Ecological Complexity, Viruses, Public Health

According to complex systems theory, complexification of any system comes at a price: reduction in complexity of the ecology that the systems is embedded in.21 The complexity of human societies has hugely increased over the past centuries and this has come at the price of reduction in complexity of the natural environment where human societies get their required resources and energy from.21 If this path of increase in the entropy of ecological systems continues, a more volatile future and even a chance of collapse should be expected that have devastating effects on public health. Moreover, diminishing the complexity of ecology has created another problem in terms of throwing more viral pandemics at human systems. Ecological systems have a graceful and slow rate of change if left alone, but human activities have speeded up the change. Therefore, because of destructions, new ecological niches have been being created with a faster rate where only a couple of species like viruses, that have fast rates of evolution, can cope with. The destructions give a selective advantage to viruses to adapt to the new niches where most of the species are doomed. The virus then uses new species in the created niche to adapt and survive. As a result, we see that new diseases and epidemics are emerging continually.22 Therefore, preserving the complexity of ecological systems and aligning the complexity of the human system under that complexity should be a must in public health theory and praxis to save us from frequent epidemics and pandemics.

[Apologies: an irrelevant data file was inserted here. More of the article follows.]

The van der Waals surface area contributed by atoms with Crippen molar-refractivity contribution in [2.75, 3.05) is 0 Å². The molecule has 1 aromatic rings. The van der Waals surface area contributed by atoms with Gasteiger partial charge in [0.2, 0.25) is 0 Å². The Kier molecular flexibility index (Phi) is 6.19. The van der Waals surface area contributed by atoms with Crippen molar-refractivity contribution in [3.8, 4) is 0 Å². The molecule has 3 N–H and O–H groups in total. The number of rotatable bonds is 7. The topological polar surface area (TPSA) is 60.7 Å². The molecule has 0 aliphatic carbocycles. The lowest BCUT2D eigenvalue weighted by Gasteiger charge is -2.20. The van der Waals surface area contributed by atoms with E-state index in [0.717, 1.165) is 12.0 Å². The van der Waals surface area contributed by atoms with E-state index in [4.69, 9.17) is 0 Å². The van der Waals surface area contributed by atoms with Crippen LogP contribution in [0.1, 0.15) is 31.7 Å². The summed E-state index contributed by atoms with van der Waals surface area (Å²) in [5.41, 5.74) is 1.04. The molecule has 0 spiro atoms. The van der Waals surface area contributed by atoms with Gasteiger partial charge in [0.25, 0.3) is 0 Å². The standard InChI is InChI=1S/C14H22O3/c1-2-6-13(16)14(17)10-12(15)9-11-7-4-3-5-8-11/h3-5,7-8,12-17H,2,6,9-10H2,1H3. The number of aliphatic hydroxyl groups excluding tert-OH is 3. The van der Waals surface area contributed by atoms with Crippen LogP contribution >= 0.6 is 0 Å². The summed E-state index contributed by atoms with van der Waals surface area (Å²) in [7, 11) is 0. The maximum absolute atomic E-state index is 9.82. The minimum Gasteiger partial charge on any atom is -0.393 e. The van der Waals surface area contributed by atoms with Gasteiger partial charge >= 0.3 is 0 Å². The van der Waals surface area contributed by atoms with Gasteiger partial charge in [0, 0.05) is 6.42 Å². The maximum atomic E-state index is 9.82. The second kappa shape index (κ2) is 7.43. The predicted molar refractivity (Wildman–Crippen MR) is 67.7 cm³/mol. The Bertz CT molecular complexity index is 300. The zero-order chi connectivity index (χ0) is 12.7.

Uncertainty, Efficiency, Resilience